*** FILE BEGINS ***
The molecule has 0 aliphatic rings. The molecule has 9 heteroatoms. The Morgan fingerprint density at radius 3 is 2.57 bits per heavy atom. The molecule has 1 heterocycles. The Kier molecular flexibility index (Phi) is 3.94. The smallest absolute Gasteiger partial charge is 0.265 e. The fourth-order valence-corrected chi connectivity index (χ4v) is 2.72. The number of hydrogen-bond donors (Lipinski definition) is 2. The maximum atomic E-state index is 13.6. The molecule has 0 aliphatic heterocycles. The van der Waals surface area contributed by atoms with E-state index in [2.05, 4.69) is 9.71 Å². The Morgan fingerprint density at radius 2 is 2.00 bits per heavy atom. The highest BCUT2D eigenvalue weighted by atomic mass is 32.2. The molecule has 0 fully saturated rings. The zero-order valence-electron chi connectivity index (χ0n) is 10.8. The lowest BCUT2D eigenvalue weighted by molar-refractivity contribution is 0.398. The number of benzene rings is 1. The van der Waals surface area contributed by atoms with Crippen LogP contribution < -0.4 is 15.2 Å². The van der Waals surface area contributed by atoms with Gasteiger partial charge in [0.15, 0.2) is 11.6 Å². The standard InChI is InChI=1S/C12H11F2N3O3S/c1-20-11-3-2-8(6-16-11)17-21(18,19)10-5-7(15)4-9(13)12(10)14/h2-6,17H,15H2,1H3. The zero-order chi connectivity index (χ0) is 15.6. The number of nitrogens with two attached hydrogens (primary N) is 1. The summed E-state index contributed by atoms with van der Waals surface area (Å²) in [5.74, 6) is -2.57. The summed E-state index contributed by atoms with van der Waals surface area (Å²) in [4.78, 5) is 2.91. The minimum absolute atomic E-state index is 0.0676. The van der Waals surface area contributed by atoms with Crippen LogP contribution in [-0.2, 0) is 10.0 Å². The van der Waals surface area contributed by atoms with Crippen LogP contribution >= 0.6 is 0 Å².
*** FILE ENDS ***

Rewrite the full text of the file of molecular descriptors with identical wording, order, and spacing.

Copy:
The molecule has 0 aliphatic rings. The molecule has 9 heteroatoms. The Morgan fingerprint density at radius 3 is 2.57 bits per heavy atom. The molecule has 1 heterocycles. The Kier molecular flexibility index (Phi) is 3.94. The smallest absolute Gasteiger partial charge is 0.265 e. The fourth-order valence-corrected chi connectivity index (χ4v) is 2.72. The number of hydrogen-bond donors (Lipinski definition) is 2. The maximum atomic E-state index is 13.6. The molecule has 0 aliphatic heterocycles. The van der Waals surface area contributed by atoms with E-state index in [2.05, 4.69) is 9.71 Å². The Morgan fingerprint density at radius 2 is 2.00 bits per heavy atom. The highest BCUT2D eigenvalue weighted by atomic mass is 32.2. The molecule has 0 fully saturated rings. The zero-order valence-electron chi connectivity index (χ0n) is 10.8. The lowest BCUT2D eigenvalue weighted by molar-refractivity contribution is 0.398. The number of benzene rings is 1. The van der Waals surface area contributed by atoms with Crippen LogP contribution < -0.4 is 15.2 Å². The van der Waals surface area contributed by atoms with Gasteiger partial charge in [0.15, 0.2) is 11.6 Å². The standard InChI is InChI=1S/C12H11F2N3O3S/c1-20-11-3-2-8(6-16-11)17-21(18,19)10-5-7(15)4-9(13)12(10)14/h2-6,17H,15H2,1H3. The zero-order chi connectivity index (χ0) is 15.6. The number of nitrogens with two attached hydrogens (primary N) is 1. The summed E-state index contributed by atoms with van der Waals surface area (Å²) in [5.74, 6) is -2.57. The summed E-state index contributed by atoms with van der Waals surface area (Å²) in [4.78, 5) is 2.91. The minimum absolute atomic E-state index is 0.0676. The van der Waals surface area contributed by atoms with Crippen LogP contribution in [-0.2, 0) is 10.0 Å². The van der Waals surface area contributed by atoms with Crippen LogP contribution >= 0.6 is 0 Å².